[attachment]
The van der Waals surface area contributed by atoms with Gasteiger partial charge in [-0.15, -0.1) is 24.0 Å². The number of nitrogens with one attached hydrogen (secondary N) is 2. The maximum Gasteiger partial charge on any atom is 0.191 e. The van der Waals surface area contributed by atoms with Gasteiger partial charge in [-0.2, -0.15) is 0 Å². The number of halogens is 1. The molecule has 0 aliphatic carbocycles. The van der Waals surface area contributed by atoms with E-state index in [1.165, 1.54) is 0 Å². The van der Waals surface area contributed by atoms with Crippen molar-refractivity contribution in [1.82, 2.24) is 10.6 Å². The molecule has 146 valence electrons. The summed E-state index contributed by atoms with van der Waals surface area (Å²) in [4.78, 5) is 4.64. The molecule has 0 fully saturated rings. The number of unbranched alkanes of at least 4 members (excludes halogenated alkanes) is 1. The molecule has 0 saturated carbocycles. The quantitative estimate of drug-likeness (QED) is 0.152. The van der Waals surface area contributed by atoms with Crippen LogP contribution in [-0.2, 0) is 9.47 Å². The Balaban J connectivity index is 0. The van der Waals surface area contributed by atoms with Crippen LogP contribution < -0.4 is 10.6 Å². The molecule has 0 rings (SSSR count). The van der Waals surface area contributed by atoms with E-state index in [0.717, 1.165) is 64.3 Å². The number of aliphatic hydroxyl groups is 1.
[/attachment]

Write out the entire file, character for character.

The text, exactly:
The van der Waals surface area contributed by atoms with Gasteiger partial charge in [-0.15, -0.1) is 24.0 Å². The number of nitrogens with one attached hydrogen (secondary N) is 2. The maximum Gasteiger partial charge on any atom is 0.191 e. The van der Waals surface area contributed by atoms with Gasteiger partial charge in [-0.2, -0.15) is 0 Å². The number of halogens is 1. The molecule has 0 aliphatic carbocycles. The van der Waals surface area contributed by atoms with E-state index in [1.165, 1.54) is 0 Å². The van der Waals surface area contributed by atoms with Crippen molar-refractivity contribution in [1.82, 2.24) is 10.6 Å². The molecule has 146 valence electrons. The summed E-state index contributed by atoms with van der Waals surface area (Å²) in [4.78, 5) is 4.64. The molecule has 0 fully saturated rings. The number of unbranched alkanes of at least 4 members (excludes halogenated alkanes) is 1. The molecule has 0 saturated carbocycles. The quantitative estimate of drug-likeness (QED) is 0.152. The van der Waals surface area contributed by atoms with Crippen LogP contribution in [-0.2, 0) is 9.47 Å². The Balaban J connectivity index is 0. The van der Waals surface area contributed by atoms with Crippen LogP contribution < -0.4 is 10.6 Å². The molecule has 0 rings (SSSR count). The van der Waals surface area contributed by atoms with E-state index in [0.717, 1.165) is 64.3 Å². The number of aliphatic hydroxyl groups is 1.